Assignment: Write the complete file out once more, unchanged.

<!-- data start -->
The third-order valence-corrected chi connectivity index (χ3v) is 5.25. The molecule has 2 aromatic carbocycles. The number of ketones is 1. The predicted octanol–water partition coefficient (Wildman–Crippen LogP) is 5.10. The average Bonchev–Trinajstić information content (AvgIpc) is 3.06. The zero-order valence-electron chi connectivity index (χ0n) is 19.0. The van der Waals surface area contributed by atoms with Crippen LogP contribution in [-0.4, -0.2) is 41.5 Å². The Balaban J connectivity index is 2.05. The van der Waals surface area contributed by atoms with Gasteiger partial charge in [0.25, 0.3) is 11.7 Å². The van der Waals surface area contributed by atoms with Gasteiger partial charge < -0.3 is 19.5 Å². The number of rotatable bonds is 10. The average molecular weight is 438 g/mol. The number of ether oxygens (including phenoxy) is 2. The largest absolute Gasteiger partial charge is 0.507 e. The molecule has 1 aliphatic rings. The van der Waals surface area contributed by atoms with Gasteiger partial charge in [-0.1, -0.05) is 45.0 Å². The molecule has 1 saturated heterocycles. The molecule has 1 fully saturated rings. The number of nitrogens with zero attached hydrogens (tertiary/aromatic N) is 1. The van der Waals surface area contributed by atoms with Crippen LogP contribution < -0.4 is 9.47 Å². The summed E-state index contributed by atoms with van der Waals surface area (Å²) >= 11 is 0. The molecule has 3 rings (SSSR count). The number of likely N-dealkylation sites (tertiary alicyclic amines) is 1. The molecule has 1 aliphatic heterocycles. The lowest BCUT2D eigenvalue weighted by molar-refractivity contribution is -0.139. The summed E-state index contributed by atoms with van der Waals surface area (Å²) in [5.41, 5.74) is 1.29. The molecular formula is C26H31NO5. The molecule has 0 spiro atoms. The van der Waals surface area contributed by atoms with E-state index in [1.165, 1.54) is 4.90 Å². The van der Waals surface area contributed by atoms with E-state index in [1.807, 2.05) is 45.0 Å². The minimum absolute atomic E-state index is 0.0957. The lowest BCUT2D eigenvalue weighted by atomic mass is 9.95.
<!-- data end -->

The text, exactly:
The third-order valence-corrected chi connectivity index (χ3v) is 5.25. The molecule has 2 aromatic carbocycles. The number of ketones is 1. The predicted octanol–water partition coefficient (Wildman–Crippen LogP) is 5.10. The average Bonchev–Trinajstić information content (AvgIpc) is 3.06. The zero-order valence-electron chi connectivity index (χ0n) is 19.0. The van der Waals surface area contributed by atoms with Crippen LogP contribution in [-0.4, -0.2) is 41.5 Å². The Balaban J connectivity index is 2.05. The van der Waals surface area contributed by atoms with Gasteiger partial charge in [0.25, 0.3) is 11.7 Å². The van der Waals surface area contributed by atoms with Gasteiger partial charge < -0.3 is 19.5 Å². The number of rotatable bonds is 10. The average molecular weight is 438 g/mol. The number of ether oxygens (including phenoxy) is 2. The largest absolute Gasteiger partial charge is 0.507 e. The molecule has 1 aliphatic rings. The van der Waals surface area contributed by atoms with Gasteiger partial charge in [-0.1, -0.05) is 45.0 Å². The molecule has 1 saturated heterocycles. The molecule has 1 fully saturated rings. The number of nitrogens with zero attached hydrogens (tertiary/aromatic N) is 1. The van der Waals surface area contributed by atoms with Crippen LogP contribution < -0.4 is 9.47 Å². The summed E-state index contributed by atoms with van der Waals surface area (Å²) >= 11 is 0. The molecule has 3 rings (SSSR count). The number of likely N-dealkylation sites (tertiary alicyclic amines) is 1. The molecule has 1 aliphatic heterocycles. The lowest BCUT2D eigenvalue weighted by molar-refractivity contribution is -0.139. The summed E-state index contributed by atoms with van der Waals surface area (Å²) in [5.41, 5.74) is 1.29. The molecular formula is C26H31NO5. The molecule has 0 spiro atoms. The van der Waals surface area contributed by atoms with E-state index in [1.165, 1.54) is 4.90 Å². The van der Waals surface area contributed by atoms with E-state index in [1.807, 2.05) is 45.0 Å². The minimum absolute atomic E-state index is 0.0957. The lowest BCUT2D eigenvalue weighted by atomic mass is 9.95.